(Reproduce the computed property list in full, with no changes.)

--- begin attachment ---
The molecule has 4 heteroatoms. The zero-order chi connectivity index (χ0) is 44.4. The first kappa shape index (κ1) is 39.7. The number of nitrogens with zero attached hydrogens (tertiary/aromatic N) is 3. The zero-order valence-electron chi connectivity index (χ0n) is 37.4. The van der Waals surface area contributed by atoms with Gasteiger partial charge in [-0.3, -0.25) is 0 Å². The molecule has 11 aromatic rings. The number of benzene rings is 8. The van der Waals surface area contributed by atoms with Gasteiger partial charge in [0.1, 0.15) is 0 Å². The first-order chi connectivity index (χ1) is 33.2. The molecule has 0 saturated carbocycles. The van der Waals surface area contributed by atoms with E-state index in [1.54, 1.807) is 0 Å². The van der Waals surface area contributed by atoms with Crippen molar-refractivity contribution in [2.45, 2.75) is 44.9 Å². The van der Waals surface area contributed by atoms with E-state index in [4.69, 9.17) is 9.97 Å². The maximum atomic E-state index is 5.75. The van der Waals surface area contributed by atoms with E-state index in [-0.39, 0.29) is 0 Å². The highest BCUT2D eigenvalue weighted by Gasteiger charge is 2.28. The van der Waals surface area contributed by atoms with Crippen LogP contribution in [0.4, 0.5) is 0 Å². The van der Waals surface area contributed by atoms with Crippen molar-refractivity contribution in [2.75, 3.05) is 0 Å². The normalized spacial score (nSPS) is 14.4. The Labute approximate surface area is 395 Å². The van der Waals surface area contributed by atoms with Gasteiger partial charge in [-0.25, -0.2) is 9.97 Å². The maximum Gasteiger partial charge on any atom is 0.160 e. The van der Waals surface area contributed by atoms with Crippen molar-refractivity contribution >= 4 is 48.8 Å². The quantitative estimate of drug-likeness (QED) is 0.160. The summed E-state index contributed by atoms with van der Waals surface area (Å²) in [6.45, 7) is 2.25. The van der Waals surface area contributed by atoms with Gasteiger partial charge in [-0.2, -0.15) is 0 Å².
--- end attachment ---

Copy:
The molecule has 4 heteroatoms. The zero-order chi connectivity index (χ0) is 44.4. The first kappa shape index (κ1) is 39.7. The number of nitrogens with zero attached hydrogens (tertiary/aromatic N) is 3. The zero-order valence-electron chi connectivity index (χ0n) is 37.4. The van der Waals surface area contributed by atoms with Gasteiger partial charge in [-0.3, -0.25) is 0 Å². The molecule has 11 aromatic rings. The number of benzene rings is 8. The van der Waals surface area contributed by atoms with Gasteiger partial charge in [0.1, 0.15) is 0 Å². The first-order chi connectivity index (χ1) is 33.2. The molecule has 0 saturated carbocycles. The van der Waals surface area contributed by atoms with E-state index in [1.54, 1.807) is 0 Å². The van der Waals surface area contributed by atoms with Crippen molar-refractivity contribution in [2.45, 2.75) is 44.9 Å². The van der Waals surface area contributed by atoms with E-state index in [4.69, 9.17) is 9.97 Å². The maximum atomic E-state index is 5.75. The van der Waals surface area contributed by atoms with E-state index in [-0.39, 0.29) is 0 Å². The highest BCUT2D eigenvalue weighted by Gasteiger charge is 2.28. The van der Waals surface area contributed by atoms with Crippen LogP contribution in [0.4, 0.5) is 0 Å². The van der Waals surface area contributed by atoms with Crippen molar-refractivity contribution in [2.75, 3.05) is 0 Å². The normalized spacial score (nSPS) is 14.4. The Labute approximate surface area is 395 Å². The van der Waals surface area contributed by atoms with Gasteiger partial charge in [-0.25, -0.2) is 9.97 Å². The maximum Gasteiger partial charge on any atom is 0.160 e. The van der Waals surface area contributed by atoms with Crippen molar-refractivity contribution >= 4 is 48.8 Å². The quantitative estimate of drug-likeness (QED) is 0.160. The summed E-state index contributed by atoms with van der Waals surface area (Å²) in [6.45, 7) is 2.25. The van der Waals surface area contributed by atoms with Gasteiger partial charge in [-0.2, -0.15) is 0 Å².